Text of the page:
New York Air Show Draws Big Crowd

Success tempered by fatal crash

By Michael Turton

The New York Air Show held at Stewart International Airport on Aug. 29 and 30 was a big success, with organizers estimating crowds in the tens of thousands inside the gates and 100,000 in the surrounding area.

Static ground displays kept spectators entertained until showtime, but it was what went on in the skies above that captured the undivided attention of everyone on the ground. Aircraft from the World War II era to present day performed in hot humid weather with high-speed passes of up to 600 miles per hour along with aerobatic loops and rolls that often brought gasps from the crowd.

The air show drew large crowds on both Saturday and Sunday, Aug. 29 and 30. 

The air show drew large crowds on both Saturday and Sunday, Aug. 29 and 30.

The success of the show was tempered by a fatal accident during Friday’s practice flights. Veteran pilot Andrew Wright was killed when his G-202 carbon fiber aircraft crashed due to a structural failure.

Several vintage aircraft flew as part of the show, including the P-51 Mustang and B-25 Mitchell Bomber. The Geico Skytypers, a six-plane team, also performed precision aerobatics in their WWII-era SNJ-2s. The L-39 Albatross, a sleek single-engine jet used to train Russian pilots during the Cold War era, was one of the more exotic entries.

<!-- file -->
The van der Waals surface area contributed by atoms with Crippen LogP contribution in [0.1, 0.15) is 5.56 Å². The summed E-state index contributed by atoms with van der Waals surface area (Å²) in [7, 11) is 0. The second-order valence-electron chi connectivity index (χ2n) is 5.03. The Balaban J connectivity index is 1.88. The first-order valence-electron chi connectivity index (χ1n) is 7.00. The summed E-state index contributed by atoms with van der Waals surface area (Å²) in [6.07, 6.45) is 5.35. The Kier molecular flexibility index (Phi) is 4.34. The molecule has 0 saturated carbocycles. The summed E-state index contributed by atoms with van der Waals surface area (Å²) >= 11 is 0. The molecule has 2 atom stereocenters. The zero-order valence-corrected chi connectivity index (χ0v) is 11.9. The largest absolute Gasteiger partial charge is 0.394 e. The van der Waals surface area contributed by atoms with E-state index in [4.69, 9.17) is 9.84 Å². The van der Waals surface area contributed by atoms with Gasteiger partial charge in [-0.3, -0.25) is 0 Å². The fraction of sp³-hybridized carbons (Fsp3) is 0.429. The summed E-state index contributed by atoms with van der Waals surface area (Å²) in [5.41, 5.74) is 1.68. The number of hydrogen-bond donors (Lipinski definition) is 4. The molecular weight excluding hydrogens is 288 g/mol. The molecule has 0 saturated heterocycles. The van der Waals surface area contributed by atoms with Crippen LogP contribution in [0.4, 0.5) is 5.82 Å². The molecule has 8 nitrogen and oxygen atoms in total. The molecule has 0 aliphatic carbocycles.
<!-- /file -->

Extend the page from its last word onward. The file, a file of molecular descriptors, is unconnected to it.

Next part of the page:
Adding to the variety of airborne entertainment was the presentation of the U.S. flag by the West Point Parachute Team. Mike Wiskus, a former U.S. National Aerobatics Championships winner with more than 24,000 flight hours, dazzled in his Lucas Oil Pitts. The Air National Guard’s 106th Rescue Wing provided a change of pace, carrying out a simulated rescue from their Pavehawk helicopter.

Kids and adults alike got to sit in the cockpit of an F-4 Phantom at the New York Air Show.

Kids and adults alike got to sit in the cockpit of an F-4 Phantom at the New York Air Show.

But the stars of the day were the loudest and the fastest — and in one case also the slowest. The U.S. Marines’ AV-8B Harrier displayed its ability not only to fly at speeds in excess of 600 mph, but also to hover in a stationary position and even to fly backwards. Earplugs were in order as the U.S. Navy F-18 Super Hornet and the U.S. Air Force F-22 Raptor stole the show with high-speed passes while also demonstrating incredible maneuverability.

The show ended with a compelling pairing of historic and modern aircraft as the P-51 Mustang, with a top speed of just over 430 mph, and the F-22 Raptor, which can fly at more than 1,400 mph, made two passes in tight formation, drawing applause from the appreciative audience.

Organizers announced that tickets are already on sale for next year’s New York Air Show, also scheduled for Stewart International Airport on Aug. 20 and 21, 2016.

Photos by M. Turton

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